what happened to Chad and Jeremy, part of the 1960s British Invasion of musicians who gained big followings in the U.S. and elsewhere? They’re keeping a sharp eye out for any royalty fees they
might be owed for third-party use of their songs.
Now in their 70s, the pop duo is angry that snack food and water marketing giant Nestle and its ad agency Wieden+Kennedy allegedly lifted
their 1964 hit “Summer Song” for use in commercials without their authorization.
Last month, the musicians sued Nestle and W+K in a California Federal Court for breach of
contract and unfair competition stemming from the song’s use in video commercials uploaded to YouTube. The song is featured in the marketer’s “Start of Something Different”
campaign for Nestea.
The musicians -- Chad Stuart, now a U.S. citizen, and Jeremy Clyde -- also asked the court to force Nestle and Wieden to pull the spots that feature their recorded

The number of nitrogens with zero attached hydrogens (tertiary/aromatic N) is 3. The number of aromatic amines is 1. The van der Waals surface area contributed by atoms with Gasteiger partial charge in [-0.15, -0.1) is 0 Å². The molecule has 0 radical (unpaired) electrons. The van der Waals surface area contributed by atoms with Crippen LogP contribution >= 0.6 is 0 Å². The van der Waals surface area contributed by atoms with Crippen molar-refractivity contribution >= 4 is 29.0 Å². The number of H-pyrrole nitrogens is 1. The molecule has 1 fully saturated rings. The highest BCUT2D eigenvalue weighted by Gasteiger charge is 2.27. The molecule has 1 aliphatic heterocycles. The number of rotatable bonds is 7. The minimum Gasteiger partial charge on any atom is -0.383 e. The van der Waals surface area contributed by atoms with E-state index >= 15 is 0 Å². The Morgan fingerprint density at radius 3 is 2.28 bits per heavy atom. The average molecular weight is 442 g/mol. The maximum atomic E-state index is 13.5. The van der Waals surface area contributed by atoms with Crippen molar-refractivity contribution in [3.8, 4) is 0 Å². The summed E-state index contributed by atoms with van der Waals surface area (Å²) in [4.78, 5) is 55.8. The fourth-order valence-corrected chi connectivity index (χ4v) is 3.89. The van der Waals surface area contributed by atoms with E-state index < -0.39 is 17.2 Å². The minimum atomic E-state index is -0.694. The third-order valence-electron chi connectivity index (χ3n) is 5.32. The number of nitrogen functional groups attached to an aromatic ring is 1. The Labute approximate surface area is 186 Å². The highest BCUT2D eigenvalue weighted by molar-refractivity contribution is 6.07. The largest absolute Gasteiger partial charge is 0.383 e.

“As a direct and proximate result of Defendant Wieden’s and Nestle’s breaches, Plaintiffs have been damaged by the loss of fees to which they were entitled
to charge” in excess of $750,000, the musicians alleged in their complaint.
In addition to the recovery of lost fees, Stuart and Clyde asked the court to impose “exemplary
damages” sufficient “to punish Defendants Nestle and Wieden and to make examples of them to others.”
Neither Nestle or Wieden have filed briefs responding to the
complaint. And neither company immediately responded to queries for comment